Getting Web Work Recognized tenure/promotion committees, I mean. I'm going to join the 20-some-odd people who are congratulating AKMA on his recommendation from the faculty for a promotion to full professor. He says that "[t]he committee explicitly signaled approval for my scholarship and my technology work, and indicated that they hoped Seabury could arrange my responsibilities so as to take full advantage of my strengths." [my emphasis]. Could it be that online presence and electronic publishing are finally getting recognized as important? Or are theological seminaries just more with-it?

Seriously, I think that the legitimization of online scholarship is starting at the small-school level--small, private, liberal-arts schools and small state schools, perhaps. I think Research I schools will be the last to really appreciate blogging and other kinds of electronic publishing. Sure, Harvard Law's got blogs, and blogs are also being enthusiastically received for student writing at other places too, but would a blog--or publications in electronic journals only--get a person any esteem from an institution? One thing I've always found interesting is that Glenn Reynolds' UT faculty page makes no mention of Reynolds' having the #1 blog on the internet. He gets over 100,000 hits per day from all over the world. Why don't they mention that kind of influence? Perhaps Reynolds doesn't want it mentioned; I thought of that.

Anyway...must get back to preparing for class tomorrow. I have a paper on electronic scholarly publishing that I'm planning to rework and publish here. It's one of my summer goals. :-)

It's synchronicity; it's kismet!

As you know if you read this previous post, I just read From Housewife to Heretic by Sonia Johnson, who fought and fasted for the passing of the Equal Rights Amendment in the late 1970s and early 1980s. And as you know, I've been despondent thinking about the state of the world and of feminism since. I've been thinking of feminism as similar to that movie Awakenings starring Robert DeNiro. If you haven't seen it, his character has Parkinson's disease. The scientists come up with this great new drug to treat the disease, and for a while DeNiro's character (who at the beginning of the movie was in a catatonic state) comes back to life, enjoys himself, etc. That only lasts for about 3-6 months, though, and he gradually starts getting worse again. It's a freaking sad movie. Anyway, I was thinking that there was a feminist awakening, and where is it now?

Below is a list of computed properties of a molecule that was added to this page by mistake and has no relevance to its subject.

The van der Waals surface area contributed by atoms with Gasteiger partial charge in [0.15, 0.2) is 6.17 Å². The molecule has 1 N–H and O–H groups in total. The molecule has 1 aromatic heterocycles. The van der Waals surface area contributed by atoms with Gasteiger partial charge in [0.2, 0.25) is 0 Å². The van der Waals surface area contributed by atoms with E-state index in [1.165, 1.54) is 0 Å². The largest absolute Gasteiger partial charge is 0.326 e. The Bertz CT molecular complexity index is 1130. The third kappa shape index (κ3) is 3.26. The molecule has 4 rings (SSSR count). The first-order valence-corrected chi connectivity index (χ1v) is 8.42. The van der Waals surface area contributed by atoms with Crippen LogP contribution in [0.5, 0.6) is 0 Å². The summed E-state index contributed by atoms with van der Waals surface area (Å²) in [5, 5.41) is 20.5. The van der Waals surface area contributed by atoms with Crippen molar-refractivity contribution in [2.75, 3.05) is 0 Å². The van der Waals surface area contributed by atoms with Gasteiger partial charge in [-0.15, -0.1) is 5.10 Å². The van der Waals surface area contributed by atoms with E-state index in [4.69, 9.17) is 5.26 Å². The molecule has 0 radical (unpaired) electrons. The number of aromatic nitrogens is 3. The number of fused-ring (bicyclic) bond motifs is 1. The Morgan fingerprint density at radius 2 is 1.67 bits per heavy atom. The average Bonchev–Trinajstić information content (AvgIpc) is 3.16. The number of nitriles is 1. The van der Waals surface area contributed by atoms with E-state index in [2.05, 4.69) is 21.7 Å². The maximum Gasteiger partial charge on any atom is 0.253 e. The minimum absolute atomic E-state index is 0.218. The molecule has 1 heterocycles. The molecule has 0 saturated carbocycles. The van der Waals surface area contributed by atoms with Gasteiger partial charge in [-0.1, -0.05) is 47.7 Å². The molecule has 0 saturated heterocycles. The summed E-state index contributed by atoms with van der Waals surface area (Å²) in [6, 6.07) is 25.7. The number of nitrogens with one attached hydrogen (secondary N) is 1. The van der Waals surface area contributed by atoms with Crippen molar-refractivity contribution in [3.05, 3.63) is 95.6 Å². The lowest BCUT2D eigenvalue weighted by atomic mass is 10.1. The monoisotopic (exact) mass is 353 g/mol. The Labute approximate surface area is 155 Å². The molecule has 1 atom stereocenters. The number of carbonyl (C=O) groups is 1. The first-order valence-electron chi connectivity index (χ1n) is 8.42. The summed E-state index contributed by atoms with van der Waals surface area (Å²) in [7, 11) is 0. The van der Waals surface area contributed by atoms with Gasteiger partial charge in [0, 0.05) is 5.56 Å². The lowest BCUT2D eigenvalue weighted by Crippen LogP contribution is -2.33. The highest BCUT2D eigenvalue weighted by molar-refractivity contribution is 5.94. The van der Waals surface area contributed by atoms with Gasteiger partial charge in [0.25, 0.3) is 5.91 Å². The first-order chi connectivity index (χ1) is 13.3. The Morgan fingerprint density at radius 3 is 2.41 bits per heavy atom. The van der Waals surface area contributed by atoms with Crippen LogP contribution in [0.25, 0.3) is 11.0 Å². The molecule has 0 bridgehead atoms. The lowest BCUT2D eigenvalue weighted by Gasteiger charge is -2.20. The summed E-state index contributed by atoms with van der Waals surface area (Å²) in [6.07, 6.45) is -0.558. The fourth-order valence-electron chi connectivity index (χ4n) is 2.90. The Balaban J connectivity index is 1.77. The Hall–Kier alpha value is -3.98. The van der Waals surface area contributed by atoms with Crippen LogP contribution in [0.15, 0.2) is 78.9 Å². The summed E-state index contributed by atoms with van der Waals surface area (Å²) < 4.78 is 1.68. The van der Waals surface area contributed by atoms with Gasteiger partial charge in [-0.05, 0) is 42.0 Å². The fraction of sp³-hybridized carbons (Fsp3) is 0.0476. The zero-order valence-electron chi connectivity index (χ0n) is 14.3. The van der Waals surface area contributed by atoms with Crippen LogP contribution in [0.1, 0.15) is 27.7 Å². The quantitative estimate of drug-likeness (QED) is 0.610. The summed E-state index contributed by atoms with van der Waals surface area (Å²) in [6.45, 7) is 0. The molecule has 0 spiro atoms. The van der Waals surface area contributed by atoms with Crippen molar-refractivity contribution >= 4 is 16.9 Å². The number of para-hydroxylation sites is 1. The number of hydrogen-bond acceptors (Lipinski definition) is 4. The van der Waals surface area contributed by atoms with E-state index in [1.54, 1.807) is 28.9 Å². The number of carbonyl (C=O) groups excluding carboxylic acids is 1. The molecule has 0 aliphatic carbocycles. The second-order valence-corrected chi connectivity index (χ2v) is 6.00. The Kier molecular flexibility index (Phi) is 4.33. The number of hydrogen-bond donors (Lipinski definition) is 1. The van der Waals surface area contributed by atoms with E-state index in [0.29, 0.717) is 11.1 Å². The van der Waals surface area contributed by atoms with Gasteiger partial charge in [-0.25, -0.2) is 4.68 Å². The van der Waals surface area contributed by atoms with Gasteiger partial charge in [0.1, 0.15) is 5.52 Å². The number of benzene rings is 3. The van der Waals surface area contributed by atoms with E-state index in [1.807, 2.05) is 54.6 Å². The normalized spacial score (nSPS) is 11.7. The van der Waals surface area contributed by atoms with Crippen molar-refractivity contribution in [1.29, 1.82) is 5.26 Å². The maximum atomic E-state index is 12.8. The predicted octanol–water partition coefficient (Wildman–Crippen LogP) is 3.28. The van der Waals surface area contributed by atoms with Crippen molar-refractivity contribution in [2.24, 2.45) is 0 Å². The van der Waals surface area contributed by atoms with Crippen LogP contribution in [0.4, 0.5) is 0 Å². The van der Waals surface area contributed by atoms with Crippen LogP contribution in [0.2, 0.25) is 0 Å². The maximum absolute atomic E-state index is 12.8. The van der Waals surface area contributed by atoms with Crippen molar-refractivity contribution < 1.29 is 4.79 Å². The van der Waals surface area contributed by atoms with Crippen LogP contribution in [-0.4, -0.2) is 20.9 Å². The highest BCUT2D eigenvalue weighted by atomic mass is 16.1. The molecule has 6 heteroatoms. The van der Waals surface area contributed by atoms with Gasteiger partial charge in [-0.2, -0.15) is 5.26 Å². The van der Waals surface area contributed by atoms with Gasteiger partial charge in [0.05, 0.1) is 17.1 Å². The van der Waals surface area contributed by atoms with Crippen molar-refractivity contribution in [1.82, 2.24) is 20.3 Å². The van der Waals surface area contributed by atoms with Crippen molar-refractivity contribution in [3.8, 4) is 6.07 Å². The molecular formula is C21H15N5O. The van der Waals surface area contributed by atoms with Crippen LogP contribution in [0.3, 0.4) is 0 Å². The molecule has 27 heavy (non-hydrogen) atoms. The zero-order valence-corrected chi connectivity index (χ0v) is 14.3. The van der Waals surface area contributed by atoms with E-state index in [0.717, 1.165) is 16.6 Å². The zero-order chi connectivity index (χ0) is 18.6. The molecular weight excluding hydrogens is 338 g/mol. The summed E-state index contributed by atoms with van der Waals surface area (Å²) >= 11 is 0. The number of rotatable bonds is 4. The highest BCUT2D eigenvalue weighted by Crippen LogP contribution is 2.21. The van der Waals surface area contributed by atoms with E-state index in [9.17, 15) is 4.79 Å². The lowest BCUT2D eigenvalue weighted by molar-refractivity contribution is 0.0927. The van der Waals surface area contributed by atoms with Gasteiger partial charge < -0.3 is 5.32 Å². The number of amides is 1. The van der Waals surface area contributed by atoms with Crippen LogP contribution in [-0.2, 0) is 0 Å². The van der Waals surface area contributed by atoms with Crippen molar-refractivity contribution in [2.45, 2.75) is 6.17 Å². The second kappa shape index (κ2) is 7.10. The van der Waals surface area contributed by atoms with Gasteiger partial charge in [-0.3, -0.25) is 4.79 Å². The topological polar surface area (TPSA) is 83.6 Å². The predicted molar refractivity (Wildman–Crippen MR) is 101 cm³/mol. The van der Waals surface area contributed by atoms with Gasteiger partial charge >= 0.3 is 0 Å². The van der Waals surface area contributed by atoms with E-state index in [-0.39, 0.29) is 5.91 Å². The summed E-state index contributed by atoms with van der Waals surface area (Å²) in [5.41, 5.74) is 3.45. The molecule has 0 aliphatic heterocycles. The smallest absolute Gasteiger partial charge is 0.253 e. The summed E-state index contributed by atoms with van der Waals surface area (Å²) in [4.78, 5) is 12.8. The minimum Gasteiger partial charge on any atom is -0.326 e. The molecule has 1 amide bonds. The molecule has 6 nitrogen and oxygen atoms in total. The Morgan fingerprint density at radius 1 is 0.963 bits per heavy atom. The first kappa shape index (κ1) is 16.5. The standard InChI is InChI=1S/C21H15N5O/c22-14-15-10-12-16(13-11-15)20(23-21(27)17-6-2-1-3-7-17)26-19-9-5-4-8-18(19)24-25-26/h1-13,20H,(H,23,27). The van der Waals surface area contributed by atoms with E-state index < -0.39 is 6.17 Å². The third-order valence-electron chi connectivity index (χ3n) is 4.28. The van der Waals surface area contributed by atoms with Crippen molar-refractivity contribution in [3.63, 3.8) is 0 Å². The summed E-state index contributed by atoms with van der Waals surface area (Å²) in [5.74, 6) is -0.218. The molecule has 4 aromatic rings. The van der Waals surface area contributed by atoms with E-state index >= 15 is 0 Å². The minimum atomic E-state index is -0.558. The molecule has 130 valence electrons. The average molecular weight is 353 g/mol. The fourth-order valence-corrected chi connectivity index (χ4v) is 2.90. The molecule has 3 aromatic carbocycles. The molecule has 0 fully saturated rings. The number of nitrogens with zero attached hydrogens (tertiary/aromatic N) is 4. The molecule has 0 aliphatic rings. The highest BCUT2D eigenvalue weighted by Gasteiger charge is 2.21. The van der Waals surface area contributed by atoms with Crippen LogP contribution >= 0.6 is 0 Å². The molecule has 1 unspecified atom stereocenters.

A few weeks ago, I went to the local Pride festival and put my name on the Minnesota NOW mailing list. The other day, they sent me a summer schedule. Thursday night, I went to the meeting. In attendance were 22 energetic, beautiful women of all ages. The first item on the agenda?


"We have to get back to work on passing the Equal Rights Amendment."

I got such a rush! One woman in her 50s said that women in their 70s and 80s who fought for the ERA back in the 1970s want to see the ERA get passed before they die (IT NEVER PASSED, just for the record. Many people are surprised to learn that.). Before they die. We have to do this.

In the meeting, they also mentioned the Constitutional Equality Amendment, which is like the ERA but more specific. I'll have to do more reading about it.

Responding to Scott

Recently, Scott made this comment to one of my earlier posts. He makes some really good points, and presents a valid challenge: "If your privacy is so valuable that you fear exposing it, maybe you shouldn't blog. Or maybe you should consider why you blog in the first place."

I've been thinking about the real me and my blog persona. Maybe some people who know me well would say that the two are continuous, but most wouldn't, I bet. I think that revealing personal information on my blog is, for me, an ongoing process. I just need time, I guess. If CultureCat were a topic-driven, filter-style blog, saying nothing about my personal life would be expected, but I can only assume that you who come here and read my posts do so because you maybe think we have something(s) in common. I need to put myself out there more...and face the fear of being judged.